So what exactly is a 'program'? Is it the men's breakfast? Is it 'insane clown posse revelation, starfire, delerious, youth group',Or perhaps it's the mexico outreach. What exactly are we talking about. Because every church i've ever heard of has a bulletin, isn't that a list of programs? Yet, I know of a church that is opting out of their building lease so they can go meet in a coffee shop. NO, they didn't start in a coffee shop, they are moving into one to seem relevant, cool, hip, and most definitely trendy. So is that some sort of building program? Remember, it's also cool, and trendy, and hip to be a disgruntled Christian, mad at the way 'things are'. Non-conformity isn't exclusive to Christians. Christians just seem to look a lot dumber in they're non-conformist efforts.(If you like 'slayer', then try 'obeyer'...) And I'm not including Christ in this generalization because he wasn't non-conformist for the sake of it. He just was. My point is, we're all lemmings running into the ocean, bison charging off a cliff, sheep being led....nevermind. Programs give us walls and rules and regulations and we need those to operate. Good and bad, but completely within the realm of human nature, and you can't change that. Have you been boarding a lot? give me a call.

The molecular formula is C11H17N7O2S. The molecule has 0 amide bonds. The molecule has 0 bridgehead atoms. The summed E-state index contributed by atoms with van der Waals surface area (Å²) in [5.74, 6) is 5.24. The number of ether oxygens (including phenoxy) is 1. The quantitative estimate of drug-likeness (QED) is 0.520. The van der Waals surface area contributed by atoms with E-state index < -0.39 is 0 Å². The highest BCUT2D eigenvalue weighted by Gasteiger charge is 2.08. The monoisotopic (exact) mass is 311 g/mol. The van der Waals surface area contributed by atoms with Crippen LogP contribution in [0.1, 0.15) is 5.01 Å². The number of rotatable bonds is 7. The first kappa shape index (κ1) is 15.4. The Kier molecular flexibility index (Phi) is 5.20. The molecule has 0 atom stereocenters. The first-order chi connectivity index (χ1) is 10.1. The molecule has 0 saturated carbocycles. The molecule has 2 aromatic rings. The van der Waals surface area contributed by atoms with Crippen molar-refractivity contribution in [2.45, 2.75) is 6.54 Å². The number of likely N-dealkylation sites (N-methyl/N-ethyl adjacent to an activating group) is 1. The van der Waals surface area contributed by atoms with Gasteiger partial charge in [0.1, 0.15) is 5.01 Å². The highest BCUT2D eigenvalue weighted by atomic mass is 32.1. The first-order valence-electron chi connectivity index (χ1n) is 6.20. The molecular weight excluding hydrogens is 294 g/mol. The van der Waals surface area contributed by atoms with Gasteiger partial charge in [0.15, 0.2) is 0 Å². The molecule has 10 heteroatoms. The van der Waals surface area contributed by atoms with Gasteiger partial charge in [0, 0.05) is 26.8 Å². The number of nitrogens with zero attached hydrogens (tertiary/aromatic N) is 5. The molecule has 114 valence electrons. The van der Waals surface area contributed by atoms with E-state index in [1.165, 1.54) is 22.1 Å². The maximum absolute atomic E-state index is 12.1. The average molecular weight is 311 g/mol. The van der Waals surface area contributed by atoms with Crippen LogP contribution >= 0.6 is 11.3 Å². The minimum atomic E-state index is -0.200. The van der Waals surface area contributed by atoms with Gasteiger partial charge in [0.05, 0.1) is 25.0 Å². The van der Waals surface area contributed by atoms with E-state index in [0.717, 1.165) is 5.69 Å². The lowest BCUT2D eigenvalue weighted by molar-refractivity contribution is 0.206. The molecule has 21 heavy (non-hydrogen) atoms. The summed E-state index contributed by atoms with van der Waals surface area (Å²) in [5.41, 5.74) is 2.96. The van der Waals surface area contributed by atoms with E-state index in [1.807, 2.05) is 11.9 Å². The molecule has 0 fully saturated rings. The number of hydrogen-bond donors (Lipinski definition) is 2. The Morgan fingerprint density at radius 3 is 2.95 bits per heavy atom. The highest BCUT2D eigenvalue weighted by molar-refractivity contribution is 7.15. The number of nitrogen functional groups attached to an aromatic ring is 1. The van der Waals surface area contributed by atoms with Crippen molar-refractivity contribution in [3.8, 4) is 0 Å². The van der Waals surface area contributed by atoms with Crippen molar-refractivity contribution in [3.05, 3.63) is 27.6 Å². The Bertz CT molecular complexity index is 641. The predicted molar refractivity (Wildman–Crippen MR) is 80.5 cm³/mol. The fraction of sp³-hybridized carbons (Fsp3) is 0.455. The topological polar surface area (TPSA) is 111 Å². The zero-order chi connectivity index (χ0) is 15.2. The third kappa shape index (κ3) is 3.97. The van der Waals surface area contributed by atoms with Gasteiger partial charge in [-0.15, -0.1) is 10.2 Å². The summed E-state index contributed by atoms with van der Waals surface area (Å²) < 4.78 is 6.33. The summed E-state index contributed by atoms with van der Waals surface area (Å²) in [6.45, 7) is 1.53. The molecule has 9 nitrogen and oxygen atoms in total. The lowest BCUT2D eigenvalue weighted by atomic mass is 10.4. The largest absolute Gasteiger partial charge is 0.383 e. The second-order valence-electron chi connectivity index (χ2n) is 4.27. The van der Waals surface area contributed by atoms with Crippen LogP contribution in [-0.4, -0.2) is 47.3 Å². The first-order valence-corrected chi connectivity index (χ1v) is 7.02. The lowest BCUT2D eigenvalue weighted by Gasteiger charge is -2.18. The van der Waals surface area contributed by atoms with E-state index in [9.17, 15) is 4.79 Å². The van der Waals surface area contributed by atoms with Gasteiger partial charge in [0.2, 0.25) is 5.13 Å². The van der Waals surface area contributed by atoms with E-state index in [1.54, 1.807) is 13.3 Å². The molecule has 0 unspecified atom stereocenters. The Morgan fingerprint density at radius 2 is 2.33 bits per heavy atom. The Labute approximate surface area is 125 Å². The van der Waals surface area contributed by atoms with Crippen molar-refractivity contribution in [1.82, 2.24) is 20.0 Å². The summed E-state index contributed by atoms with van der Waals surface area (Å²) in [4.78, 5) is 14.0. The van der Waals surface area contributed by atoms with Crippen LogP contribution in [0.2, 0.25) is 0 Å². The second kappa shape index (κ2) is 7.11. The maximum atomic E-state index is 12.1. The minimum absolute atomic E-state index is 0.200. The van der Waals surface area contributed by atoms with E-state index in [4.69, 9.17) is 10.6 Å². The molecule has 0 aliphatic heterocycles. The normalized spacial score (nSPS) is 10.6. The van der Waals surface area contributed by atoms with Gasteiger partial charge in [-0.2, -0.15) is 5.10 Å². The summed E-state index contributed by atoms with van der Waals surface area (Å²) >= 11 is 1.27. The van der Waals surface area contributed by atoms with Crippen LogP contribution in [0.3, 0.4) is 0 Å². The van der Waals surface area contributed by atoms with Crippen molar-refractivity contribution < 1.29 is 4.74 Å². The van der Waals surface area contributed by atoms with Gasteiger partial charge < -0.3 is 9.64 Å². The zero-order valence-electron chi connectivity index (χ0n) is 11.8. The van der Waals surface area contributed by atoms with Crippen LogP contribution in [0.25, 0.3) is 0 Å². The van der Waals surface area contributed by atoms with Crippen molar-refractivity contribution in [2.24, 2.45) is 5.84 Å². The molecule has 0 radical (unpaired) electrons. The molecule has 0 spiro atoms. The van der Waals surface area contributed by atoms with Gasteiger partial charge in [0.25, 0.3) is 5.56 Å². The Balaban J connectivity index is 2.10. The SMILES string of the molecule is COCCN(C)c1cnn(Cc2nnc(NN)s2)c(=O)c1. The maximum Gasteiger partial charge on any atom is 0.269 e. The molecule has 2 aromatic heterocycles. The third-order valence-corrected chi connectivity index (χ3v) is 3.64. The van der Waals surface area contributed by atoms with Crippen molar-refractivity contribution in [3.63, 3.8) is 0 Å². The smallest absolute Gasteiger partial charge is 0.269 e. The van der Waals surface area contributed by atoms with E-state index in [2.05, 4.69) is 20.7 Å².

Mike Hunt said...

I like it. well said.

Steve said...

"God's laws and God's way of doing things aren't relevant"
What i mean by that is God's ways usually contradict society and what it's aiming for. For example in the laws, "Don't lust/covet/worship idols etc." Society cares little of one does that. Where as God cares immensely.
His ways of doing things- they have traditionally gone against the norms of society- like we expect him to do somethign one way, yet he has his own way in mind. Kind of like how Jesus came.
That's all I mean by that. Sometimes he will use 'conventional' contemporary things in order to get his point across, or something along those lines... I hope that clears it up.
I have nothing against programs. I think they're great. I just think there needs to be a balance. That's all.